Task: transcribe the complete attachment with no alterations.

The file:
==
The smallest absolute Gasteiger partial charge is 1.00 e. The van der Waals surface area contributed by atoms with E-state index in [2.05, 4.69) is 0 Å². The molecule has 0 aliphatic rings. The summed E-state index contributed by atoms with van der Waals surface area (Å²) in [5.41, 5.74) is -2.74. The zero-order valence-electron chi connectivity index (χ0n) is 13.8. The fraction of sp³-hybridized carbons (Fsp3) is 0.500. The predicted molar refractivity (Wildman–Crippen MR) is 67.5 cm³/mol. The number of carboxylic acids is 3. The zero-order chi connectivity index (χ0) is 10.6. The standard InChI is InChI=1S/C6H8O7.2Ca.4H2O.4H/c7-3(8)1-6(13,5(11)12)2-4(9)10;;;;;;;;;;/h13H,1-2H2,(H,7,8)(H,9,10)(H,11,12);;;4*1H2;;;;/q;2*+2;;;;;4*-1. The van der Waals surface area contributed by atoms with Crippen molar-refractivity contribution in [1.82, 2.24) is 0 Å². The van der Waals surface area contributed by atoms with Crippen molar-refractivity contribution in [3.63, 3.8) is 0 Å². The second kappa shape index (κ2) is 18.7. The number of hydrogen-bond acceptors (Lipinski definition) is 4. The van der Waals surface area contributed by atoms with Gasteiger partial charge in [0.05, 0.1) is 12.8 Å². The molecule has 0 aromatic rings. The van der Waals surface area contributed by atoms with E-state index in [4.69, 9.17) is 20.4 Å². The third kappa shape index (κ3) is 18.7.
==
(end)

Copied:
The smallest absolute Gasteiger partial charge is 1.00 e. The van der Waals surface area contributed by atoms with E-state index in [2.05, 4.69) is 0 Å². The molecule has 0 aliphatic rings. The summed E-state index contributed by atoms with van der Waals surface area (Å²) in [5.41, 5.74) is -2.74. The zero-order valence-electron chi connectivity index (χ0n) is 13.8. The fraction of sp³-hybridized carbons (Fsp3) is 0.500. The predicted molar refractivity (Wildman–Crippen MR) is 67.5 cm³/mol. The number of carboxylic acids is 3. The zero-order chi connectivity index (χ0) is 10.6. The standard InChI is InChI=1S/C6H8O7.2Ca.4H2O.4H/c7-3(8)1-6(13,5(11)12)2-4(9)10;;;;;;;;;;/h13H,1-2H2,(H,7,8)(H,9,10)(H,11,12);;;4*1H2;;;;/q;2*+2;;;;;4*-1. The van der Waals surface area contributed by atoms with Crippen molar-refractivity contribution in [1.82, 2.24) is 0 Å². The van der Waals surface area contributed by atoms with Crippen molar-refractivity contribution in [3.63, 3.8) is 0 Å². The second kappa shape index (κ2) is 18.7. The number of hydrogen-bond acceptors (Lipinski definition) is 4. The van der Waals surface area contributed by atoms with Gasteiger partial charge in [0.05, 0.1) is 12.8 Å². The molecule has 0 aromatic rings. The van der Waals surface area contributed by atoms with E-state index in [4.69, 9.17) is 20.4 Å². The third kappa shape index (κ3) is 18.7.